Vail Daily editorial: Find those ballots
This year’s general election in Eagle County is on the light side, but it’s still important.
We’ve all been spared this year from the usual election-season barrage of ads running on local radio and Denver TV stations. It’s a welcome reprieve, although professional campaigners are surely stocking up on mud and slime for 2016. We should all enjoy the quiet this year.
On the state level, there’s only one ballot question, Proposition 88, a relatively uncontroversial proposal to allow the state to keep taxes collected from retail marijuana sales that are in excess of the amount stated in the original 2012 ballot issue.
There are school board elections across the county, with rare competition for every available seat on the Eagle County Schools board here in our valley. That’s been unusual, particularly in that there’s a “slate” of candidates backed by the local equivalent of the teachers union.
Colorado Mountain College also has a board election but with just one contested race, between Kathy Goudy and Jon Warnick.
That’s all on the county’s ballot, which can be mailed in or dropped off at offices in Eagle, Avon and, this year, Vail.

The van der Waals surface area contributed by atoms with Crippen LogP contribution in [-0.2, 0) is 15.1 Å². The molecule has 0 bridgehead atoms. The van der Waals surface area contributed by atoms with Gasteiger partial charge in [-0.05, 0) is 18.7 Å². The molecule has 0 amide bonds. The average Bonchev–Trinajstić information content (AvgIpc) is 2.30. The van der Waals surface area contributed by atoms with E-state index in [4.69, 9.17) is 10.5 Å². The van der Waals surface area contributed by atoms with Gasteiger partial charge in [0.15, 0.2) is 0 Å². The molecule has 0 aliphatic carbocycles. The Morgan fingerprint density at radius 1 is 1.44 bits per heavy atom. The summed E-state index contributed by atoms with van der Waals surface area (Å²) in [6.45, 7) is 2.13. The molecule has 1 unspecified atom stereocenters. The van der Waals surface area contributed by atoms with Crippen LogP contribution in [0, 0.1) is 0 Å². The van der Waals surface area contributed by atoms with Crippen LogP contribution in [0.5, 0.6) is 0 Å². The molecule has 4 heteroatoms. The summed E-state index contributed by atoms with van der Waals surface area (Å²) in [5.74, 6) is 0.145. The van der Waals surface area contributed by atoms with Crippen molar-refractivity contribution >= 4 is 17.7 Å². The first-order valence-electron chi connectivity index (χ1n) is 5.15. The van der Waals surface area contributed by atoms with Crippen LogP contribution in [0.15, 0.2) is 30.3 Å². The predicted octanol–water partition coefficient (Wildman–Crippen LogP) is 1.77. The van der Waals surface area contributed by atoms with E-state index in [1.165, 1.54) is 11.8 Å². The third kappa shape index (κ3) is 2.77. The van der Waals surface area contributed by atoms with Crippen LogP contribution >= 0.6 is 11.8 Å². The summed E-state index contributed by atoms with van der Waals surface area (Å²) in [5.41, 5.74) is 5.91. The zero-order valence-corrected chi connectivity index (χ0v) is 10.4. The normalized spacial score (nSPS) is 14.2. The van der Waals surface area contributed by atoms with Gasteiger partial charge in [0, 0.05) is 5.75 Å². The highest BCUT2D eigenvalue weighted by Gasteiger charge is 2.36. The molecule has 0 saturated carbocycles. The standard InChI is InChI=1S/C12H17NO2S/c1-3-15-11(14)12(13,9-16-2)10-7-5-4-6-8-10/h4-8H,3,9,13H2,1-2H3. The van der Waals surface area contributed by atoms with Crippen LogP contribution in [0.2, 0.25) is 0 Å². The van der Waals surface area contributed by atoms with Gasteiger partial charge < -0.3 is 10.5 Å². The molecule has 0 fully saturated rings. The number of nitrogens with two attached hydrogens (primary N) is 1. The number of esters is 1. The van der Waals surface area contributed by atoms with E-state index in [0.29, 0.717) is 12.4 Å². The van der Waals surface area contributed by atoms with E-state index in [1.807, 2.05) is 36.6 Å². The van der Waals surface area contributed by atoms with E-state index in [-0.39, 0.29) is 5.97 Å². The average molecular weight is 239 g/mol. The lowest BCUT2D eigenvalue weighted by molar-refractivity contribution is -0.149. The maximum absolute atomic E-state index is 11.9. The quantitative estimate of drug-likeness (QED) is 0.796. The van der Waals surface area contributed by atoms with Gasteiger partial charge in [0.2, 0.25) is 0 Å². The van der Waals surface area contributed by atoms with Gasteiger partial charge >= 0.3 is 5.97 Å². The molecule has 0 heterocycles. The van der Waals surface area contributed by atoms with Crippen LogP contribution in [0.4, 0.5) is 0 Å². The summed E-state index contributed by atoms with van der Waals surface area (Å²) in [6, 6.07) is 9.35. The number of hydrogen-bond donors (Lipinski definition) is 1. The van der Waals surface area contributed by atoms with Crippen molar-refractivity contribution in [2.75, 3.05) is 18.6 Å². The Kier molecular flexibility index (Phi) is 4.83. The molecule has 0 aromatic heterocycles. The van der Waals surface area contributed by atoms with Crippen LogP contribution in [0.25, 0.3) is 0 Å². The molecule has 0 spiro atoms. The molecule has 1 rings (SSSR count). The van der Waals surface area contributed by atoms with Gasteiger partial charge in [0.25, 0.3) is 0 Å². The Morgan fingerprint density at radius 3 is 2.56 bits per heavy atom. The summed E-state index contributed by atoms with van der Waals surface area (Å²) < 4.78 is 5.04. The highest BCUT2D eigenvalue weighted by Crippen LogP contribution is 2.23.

A separate ballot asks voters about Eagle-Vail’s request to issue bonds for nearly $11 million in spending, the bulk of which will be dedicated to building a new golf course clubhouse — now called a “community clubhouse” — on a valley-floor location near the community’s pool and pavilion.
It’s hard to tell just how many people are fired up to oppose the measure, but this group of opponents is particularly passionate in the belief this bond measure is a bad idea.
While Avon’s government has been engaged in any number of eyebrow-raising maneuvers during the past year, a quirk of the town charter requires perhaps an almost-frivolous question this fall — a request to approve the town’s sale of roughly 3,000 square feet near The Seasons at Avon building. That sale will aid redevelopment of that building, backers say.
Then there’s Vail, another ballot separate from the county’s, where seven candidates are vying for four seats on the board. Thanks to term limits ending this council stint for Mayor Andy Daly and council member Margaret Rogers, and council member Dale Bugby’s decision not to seek another term, this election will put at least three new people on the board.
That’s a pretty big deal.
The point, of course, is that there’s plenty at stake even in a “quiet” election year. No matter where you live, it’s important to mail in or drop off those ballots so your voice is heard.
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